Hen Rescuers Can Go After Farm Owners


     MODESTO, Calif. (CN) – Shelters that rescued thousands of abandoned chickens can advance negligence and restitution claims against the hens’ former owners, a judge ruled Wednesday.
     Andy Keung Cheung and Lien Diep, both doing business as A&L Poultry Farms, abandoned their 50,000 chickens in early February 2012, leaving them locked in cages with no food or water. Twenty thousand of the hens had starved to death by the time Stanislaus County authorities discovered the cages on Feb. 22.
     As many as 30 hens had escaped their cages, only to fall into giant manure pits below the building. Animal control officers called three rescue groups – Animal Place, Farm Sanctuary and Harvest Home Animal Sanctuary – and those companies sued Cheung, Diep and their company in May to pay for the recovery operation.
     In addition to the 20,000 hens found dead that day, authorities had to euthanize another 25,000 that were in agony, according to the first amended complaint filed by the rescue groups in September. Another 460 hens eventually died of their injuries.
     A&L Poultry previously claimed that it had abandoned the chickens by accident. To avoid euthanizing the birds after it ceased operations, A&L allegedly tried to deliver the chickens to a third party, but this maneuver resulted in “an unacceptable situation A&L Poultry did not intend, and profoundly regrets.”
     It has nevertheless fought attempts by the animal shelters to recover the costs of caring for the hens.
     In an August demurrer, Cheung and Diep claimed that the groups failed to support their claims of negligence, implied contract, restitution and unfair competition. They also moved to strike the groups’ claim for exemplary damages “for wrongful injuries to animals being subjects of property, committed willfully or by gross negligence, in disregard of humanity” under California’s civil code.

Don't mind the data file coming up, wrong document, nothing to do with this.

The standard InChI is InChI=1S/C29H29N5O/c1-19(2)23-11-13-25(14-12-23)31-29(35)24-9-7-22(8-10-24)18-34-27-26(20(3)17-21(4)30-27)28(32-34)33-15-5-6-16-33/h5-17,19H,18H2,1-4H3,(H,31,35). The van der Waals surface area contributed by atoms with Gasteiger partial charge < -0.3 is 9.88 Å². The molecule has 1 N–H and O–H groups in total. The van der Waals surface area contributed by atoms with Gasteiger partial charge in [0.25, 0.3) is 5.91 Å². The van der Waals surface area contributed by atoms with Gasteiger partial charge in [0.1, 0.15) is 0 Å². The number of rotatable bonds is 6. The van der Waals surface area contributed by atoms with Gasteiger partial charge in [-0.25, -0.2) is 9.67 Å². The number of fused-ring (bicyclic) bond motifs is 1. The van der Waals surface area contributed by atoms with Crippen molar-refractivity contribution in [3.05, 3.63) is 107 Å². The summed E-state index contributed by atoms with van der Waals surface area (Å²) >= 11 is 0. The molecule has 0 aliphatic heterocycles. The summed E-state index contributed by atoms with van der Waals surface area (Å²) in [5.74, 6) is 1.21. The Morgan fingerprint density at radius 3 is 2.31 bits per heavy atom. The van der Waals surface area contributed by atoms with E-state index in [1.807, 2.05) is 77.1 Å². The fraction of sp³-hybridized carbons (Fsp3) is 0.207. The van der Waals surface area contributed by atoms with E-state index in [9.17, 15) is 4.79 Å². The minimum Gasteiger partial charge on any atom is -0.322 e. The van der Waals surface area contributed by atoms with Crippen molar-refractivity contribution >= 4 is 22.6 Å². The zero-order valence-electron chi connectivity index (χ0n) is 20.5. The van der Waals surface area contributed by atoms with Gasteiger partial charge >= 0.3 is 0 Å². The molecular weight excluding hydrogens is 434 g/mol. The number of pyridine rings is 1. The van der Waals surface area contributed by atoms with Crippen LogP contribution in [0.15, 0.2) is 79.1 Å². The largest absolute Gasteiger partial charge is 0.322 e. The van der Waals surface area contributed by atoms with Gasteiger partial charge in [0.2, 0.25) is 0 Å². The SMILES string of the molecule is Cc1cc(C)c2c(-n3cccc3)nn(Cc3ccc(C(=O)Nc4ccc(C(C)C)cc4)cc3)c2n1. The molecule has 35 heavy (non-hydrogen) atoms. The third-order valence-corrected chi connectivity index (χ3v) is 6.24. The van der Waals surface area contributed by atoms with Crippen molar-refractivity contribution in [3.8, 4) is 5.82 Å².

But A&L Poultry did not cease owning the chickens by walking away from them, Stanislaus County Judge Roger Beauchesne found.
     “Someone has to own them – they can’t be strays,” Beauchesne said at a hearing Wednesday. “The law does not say that the owner of property can’t be subject to exemplary damages.”
     Animal Legal Defense Fund senior attorney Matthew Liebman, representing the animal shelters, agreed.
     “There is a difference between legally abandoning the animals and leaving them to starve to death,” Liebman told the judge.
     A&L Poultry’s attorney, Douglas Bosco, urged Beauchesne by telephone to strike the negligence and contract claims.
     “The plaintiffs have no legal connection or relationship with defendant, and no property interest in the chickens,” said Bosco, of the Santa Rosa firm Daniel Crowley & Associates. “So how can there be a negligence duty to plaintiff? No basis, no relationship, so failure to dissent is not the case here. If there’s no showing of a duty, how can there be a contract?”
     Liebman shot back that an “absence of a relationship is not a way out of a tort claim.”
     “The cost of care is reimbursable under [California’s anti-cruelty] law,” Liebman said. “Advocacy groups have standing because they were acting because of the illegal conduct of the defendants.”
     At the end of the 30-minute hearing, Beauchesne upheld the tentative ruling he issued Tuesday, which overruled A&L Poultry’s demurrer and allows the animal shelters to seek punitive damages.
     “Procedurally there may be some issues,” Beauchesne said. “I’m confirming substantively.”

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